Blog,  EU funding,  HorizonEurope

Getting back on track for economic growth with excellent research

Over the next few years, the European Union will face tremendous challenges. Immediate action is required to manage and overcome the various crises, be it Brexit, finances or migration.

Since February 2020 Europe has been shaken by the next “earthquake”, one which is even more severe: the coronavirus crisis. Thousands of people are dying, member states have shut their borders, EU heads of government are still unable to come to an agreement on the next seven-year budget (which was due a year ago) and we have fallen into an apocalyptic mood, hoping every second to wake up from this nightmare. At the core of all these challenges lies one central question: where is the EU heading to?

Europe’s economy in competition

For many years the EU economy has been racing neck and neck with the USA at the top of the world economies. With a share of world GDPs of nearly 60% in 2006 they left all other economies far behind.

Slowly but steadily however a third economy has been catching up: the People’s Republic of China. Deng Xiaoping opened the socialist economy up to foreign trade and investments and has turned it into a market-based economy. Its GDP growth is according to the World Bank “the fastest sustained expansion by a major economy in history”[1].

The Belt and Road Initiative is the name of China’s recent trade and infrastructure project, tying Asia with Europe and delivering Chinese products around the Northern Hemisphere. The Chinese government supports Chinese business in locating along the railway network in order to create a new economic area. Already now China is the biggest competitor for the European internal market.

The results of this policy became very obvious during the coronavirus crisis. The European market is dependent on the Chinese market. It was a bitter lesson to learn that e.g. many drugs on the European market are produced in China, and that due to the coronavirus the pharmaceutical supply chains were heavily disrupted, which led to shortages of antibiotics and ibuprofen in Europe.

But even without the coronavirus, the EU’s economic situation in 2019 was not exactly splendid. Twenty years before, the EU had had the ambition of becoming “the most competitive and dynamic knowledge-based economy in the world”[2]. But in 2019 it was still recovering from the 2008 financial crisis.

Taking charge of the EU’s future

In order to regain its economic pole position the EU adopted a strategy, defining three priorities for future policymaking and economic development[3].

  • Smart growth: developing an economy based on knowledge and innovation.
  • Inclusive growth: fostering a high-employment economy delivering social and territorial cohesion.
  • And, what was “sustainable growth” in the 2020 strategy has been strengthened under the new European Commission President Ursula von der Leyen by the “Green Deal”: “to transform the EU into a fair and prosperous society, with a modern, resource-efficient and competitive economy where there are no net emissions of greenhouse gases in 2050 and where economic growth is decoupled from resource use.”[4]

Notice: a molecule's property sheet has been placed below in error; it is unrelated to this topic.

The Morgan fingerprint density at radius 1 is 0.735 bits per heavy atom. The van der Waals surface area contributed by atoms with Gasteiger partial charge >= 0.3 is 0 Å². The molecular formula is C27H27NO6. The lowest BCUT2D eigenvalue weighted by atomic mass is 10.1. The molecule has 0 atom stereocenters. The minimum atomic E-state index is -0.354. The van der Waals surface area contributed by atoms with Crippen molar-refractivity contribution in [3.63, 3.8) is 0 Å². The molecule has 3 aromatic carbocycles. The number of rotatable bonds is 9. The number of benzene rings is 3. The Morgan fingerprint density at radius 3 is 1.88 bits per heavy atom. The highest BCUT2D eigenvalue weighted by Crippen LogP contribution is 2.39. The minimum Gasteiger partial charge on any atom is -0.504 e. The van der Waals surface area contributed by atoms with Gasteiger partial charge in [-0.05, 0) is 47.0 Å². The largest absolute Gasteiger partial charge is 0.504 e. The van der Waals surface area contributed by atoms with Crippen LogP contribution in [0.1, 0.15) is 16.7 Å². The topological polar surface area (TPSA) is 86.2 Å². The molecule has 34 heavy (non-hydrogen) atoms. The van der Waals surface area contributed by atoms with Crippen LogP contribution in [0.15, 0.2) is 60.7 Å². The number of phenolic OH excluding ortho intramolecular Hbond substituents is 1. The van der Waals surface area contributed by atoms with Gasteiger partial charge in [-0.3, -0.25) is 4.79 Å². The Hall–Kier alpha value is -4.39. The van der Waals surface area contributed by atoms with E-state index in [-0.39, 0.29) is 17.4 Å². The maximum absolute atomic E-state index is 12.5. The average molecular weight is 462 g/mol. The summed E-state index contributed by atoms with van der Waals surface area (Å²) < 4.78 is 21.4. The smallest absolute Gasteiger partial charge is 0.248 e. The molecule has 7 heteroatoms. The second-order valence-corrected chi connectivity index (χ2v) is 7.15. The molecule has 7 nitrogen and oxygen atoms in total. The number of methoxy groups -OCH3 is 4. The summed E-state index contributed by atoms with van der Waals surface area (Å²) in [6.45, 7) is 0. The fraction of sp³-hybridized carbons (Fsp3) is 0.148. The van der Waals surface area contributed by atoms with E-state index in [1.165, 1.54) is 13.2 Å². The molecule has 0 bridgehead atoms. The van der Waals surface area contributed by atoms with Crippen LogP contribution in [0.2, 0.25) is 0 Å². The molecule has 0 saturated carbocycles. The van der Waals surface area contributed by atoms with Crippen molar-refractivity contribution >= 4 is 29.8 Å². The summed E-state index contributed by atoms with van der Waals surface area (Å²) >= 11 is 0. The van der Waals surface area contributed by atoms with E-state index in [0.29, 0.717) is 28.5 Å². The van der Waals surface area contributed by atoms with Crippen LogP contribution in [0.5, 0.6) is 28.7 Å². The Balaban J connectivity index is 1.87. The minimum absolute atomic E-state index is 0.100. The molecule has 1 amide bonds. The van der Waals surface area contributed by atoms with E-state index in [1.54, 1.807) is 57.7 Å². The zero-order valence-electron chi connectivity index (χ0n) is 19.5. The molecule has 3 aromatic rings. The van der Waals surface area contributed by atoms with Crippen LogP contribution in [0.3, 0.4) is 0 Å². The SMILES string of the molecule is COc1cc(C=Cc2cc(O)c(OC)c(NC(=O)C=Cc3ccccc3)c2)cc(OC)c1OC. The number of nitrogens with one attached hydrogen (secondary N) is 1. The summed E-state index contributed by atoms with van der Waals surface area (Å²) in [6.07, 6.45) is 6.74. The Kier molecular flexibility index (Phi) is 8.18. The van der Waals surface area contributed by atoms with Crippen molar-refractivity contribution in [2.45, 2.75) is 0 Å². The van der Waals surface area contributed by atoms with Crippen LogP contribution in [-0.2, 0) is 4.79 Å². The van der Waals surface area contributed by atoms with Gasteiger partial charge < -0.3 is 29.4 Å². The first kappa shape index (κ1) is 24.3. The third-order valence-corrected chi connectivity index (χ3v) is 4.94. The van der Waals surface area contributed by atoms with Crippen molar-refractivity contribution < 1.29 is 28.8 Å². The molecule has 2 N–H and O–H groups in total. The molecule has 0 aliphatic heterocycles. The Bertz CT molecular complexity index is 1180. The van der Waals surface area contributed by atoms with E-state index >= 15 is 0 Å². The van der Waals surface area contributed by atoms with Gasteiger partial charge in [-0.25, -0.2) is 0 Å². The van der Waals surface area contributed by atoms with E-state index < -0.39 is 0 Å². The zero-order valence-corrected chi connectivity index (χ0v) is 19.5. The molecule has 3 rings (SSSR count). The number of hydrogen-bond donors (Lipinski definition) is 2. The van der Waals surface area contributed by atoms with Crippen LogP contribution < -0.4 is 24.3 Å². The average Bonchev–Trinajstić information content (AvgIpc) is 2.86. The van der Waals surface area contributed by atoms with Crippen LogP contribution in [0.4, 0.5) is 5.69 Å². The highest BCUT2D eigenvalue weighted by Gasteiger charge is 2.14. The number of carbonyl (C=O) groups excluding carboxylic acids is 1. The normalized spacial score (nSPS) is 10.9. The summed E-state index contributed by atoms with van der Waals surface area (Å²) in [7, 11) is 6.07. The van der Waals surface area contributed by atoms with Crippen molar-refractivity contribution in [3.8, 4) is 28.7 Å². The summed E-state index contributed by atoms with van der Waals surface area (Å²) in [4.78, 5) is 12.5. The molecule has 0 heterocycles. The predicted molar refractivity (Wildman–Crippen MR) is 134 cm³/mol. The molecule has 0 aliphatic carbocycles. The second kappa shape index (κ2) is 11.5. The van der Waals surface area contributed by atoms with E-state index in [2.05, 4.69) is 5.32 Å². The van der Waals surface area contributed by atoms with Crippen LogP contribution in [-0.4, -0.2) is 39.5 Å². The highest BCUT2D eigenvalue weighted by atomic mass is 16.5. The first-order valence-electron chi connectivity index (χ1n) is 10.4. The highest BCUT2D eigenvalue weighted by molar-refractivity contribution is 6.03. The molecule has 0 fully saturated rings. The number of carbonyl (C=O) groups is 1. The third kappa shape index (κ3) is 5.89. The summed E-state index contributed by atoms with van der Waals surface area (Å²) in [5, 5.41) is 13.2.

For each priority the EU decided on distinct policies which are based on clear objectives, implemented by targeted actions and fed by respective funds. One major policy to implement all three priorities is to foster groundbreaking research and innovation (R&I) which makes the EU economy grow further.

Strengthening EU research to foster innovation and economic growth

To foster excellent research and groundbreaking innovation, the EU dedicated €80 billion for the current policy-planning period in a programme called “Horizon 2020”. The upcoming programme is called “Horizon Europe” and will become effective in 2021 or 2022. Its budget has been considerably increased to approximately €100 billion for a seven-year period. However, this has not been confirmed yet (April 2020).

The interim result of the ongoing research funding programme, Horizon 2020, can be summarised as: very good, but not yet sufficient to turn the EU into “the most competitive and dynamic knowledge-based economy in the world”. The interim evaluation puts forward several reasons for this, one of the most important of which is:

EU research must be backed by strong investments in national research

The EU research funding programme is huge, but not sufficient as a stand-alone measure to foster excellent research. It can only achieve an impact if the EU-funded research is combined and complemented by research and innovation actions at the national level.

The EU confirmed this necessity and its member states committed to invest 3% of their national GDP in research by 2010. That was back in 2003[5]. The European Commission urged the EU member states: The EU must “bridge the growing gap in the levels of research investment between Europe and its main trading partners, which is putting at risk our long term innovation, growth and employment potential”. This ambition stands in contrast to the very sobering facts: by 2017 the 28 EU member states just reached the 2% threshold. There are some member states which have higher investments, e.g. Sweden (3.4%), Austria (3.1%), Denmark (3.04%) and Germany (3.03%)[5]. These countries are among the strongest economies in the EU.

A look at the strongest economies in the world confirms the assumption that there is a direct correlation between research & development (R&D) investments and economic growth. The strongest investors in R&D are Israel and Korea (both over 4%), followed by Switzerland, Sweden and Chinese Taipei. The US invests 2.8% and China 2.1%, steadily increasing since the 1970s. The conclusion is evident: if the EU wants to become “the most competitive and dynamic knowledge-based economy in the world”, all member states must considerably increase their investments in R&D. It is not sufficient to rely on a few trailblazers; a strong community is needed.